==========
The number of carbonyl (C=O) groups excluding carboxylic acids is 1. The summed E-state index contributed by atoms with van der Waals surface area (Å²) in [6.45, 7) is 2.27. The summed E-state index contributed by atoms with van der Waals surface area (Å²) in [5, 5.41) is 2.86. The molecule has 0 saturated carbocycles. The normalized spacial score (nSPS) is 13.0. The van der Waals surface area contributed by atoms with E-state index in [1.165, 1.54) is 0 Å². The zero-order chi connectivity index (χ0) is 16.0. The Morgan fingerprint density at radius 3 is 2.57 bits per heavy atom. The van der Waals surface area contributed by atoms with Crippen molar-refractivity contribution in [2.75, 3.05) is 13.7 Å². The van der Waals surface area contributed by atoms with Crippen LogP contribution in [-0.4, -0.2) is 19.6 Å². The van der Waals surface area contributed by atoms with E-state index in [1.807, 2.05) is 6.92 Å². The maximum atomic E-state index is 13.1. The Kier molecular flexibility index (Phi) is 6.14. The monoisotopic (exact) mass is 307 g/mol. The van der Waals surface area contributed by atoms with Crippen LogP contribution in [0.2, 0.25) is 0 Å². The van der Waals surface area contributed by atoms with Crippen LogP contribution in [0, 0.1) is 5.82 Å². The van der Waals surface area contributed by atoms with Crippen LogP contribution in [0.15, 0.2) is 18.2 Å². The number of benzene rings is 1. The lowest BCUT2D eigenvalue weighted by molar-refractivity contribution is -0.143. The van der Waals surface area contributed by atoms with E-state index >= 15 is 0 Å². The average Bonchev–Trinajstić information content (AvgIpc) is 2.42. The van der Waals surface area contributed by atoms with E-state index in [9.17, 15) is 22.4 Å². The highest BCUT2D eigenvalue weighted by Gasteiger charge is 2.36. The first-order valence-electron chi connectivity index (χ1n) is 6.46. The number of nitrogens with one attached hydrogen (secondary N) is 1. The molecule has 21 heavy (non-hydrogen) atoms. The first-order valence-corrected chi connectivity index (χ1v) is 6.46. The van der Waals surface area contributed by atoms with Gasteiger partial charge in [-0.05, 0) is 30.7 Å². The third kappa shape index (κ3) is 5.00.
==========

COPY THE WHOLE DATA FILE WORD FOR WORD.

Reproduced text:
The number of carbonyl (C=O) groups excluding carboxylic acids is 1. The summed E-state index contributed by atoms with van der Waals surface area (Å²) in [6.45, 7) is 2.27. The summed E-state index contributed by atoms with van der Waals surface area (Å²) in [5, 5.41) is 2.86. The molecule has 0 saturated carbocycles. The normalized spacial score (nSPS) is 13.0. The van der Waals surface area contributed by atoms with E-state index in [1.165, 1.54) is 0 Å². The zero-order chi connectivity index (χ0) is 16.0. The Morgan fingerprint density at radius 3 is 2.57 bits per heavy atom. The van der Waals surface area contributed by atoms with Crippen molar-refractivity contribution in [2.75, 3.05) is 13.7 Å². The van der Waals surface area contributed by atoms with Crippen LogP contribution in [-0.4, -0.2) is 19.6 Å². The van der Waals surface area contributed by atoms with E-state index in [1.807, 2.05) is 6.92 Å². The maximum atomic E-state index is 13.1. The Kier molecular flexibility index (Phi) is 6.14. The monoisotopic (exact) mass is 307 g/mol. The van der Waals surface area contributed by atoms with Crippen LogP contribution in [0.2, 0.25) is 0 Å². The van der Waals surface area contributed by atoms with Crippen LogP contribution in [0, 0.1) is 5.82 Å². The van der Waals surface area contributed by atoms with Crippen LogP contribution in [0.15, 0.2) is 18.2 Å². The number of benzene rings is 1. The lowest BCUT2D eigenvalue weighted by molar-refractivity contribution is -0.143. The van der Waals surface area contributed by atoms with E-state index >= 15 is 0 Å². The average Bonchev–Trinajstić information content (AvgIpc) is 2.42. The van der Waals surface area contributed by atoms with E-state index in [9.17, 15) is 22.4 Å². The highest BCUT2D eigenvalue weighted by Gasteiger charge is 2.36. The first-order valence-electron chi connectivity index (χ1n) is 6.46. The number of nitrogens with one attached hydrogen (secondary N) is 1. The molecule has 21 heavy (non-hydrogen) atoms. The first-order valence-corrected chi connectivity index (χ1v) is 6.46. The van der Waals surface area contributed by atoms with Gasteiger partial charge in [-0.05, 0) is 30.7 Å². The third kappa shape index (κ3) is 5.00.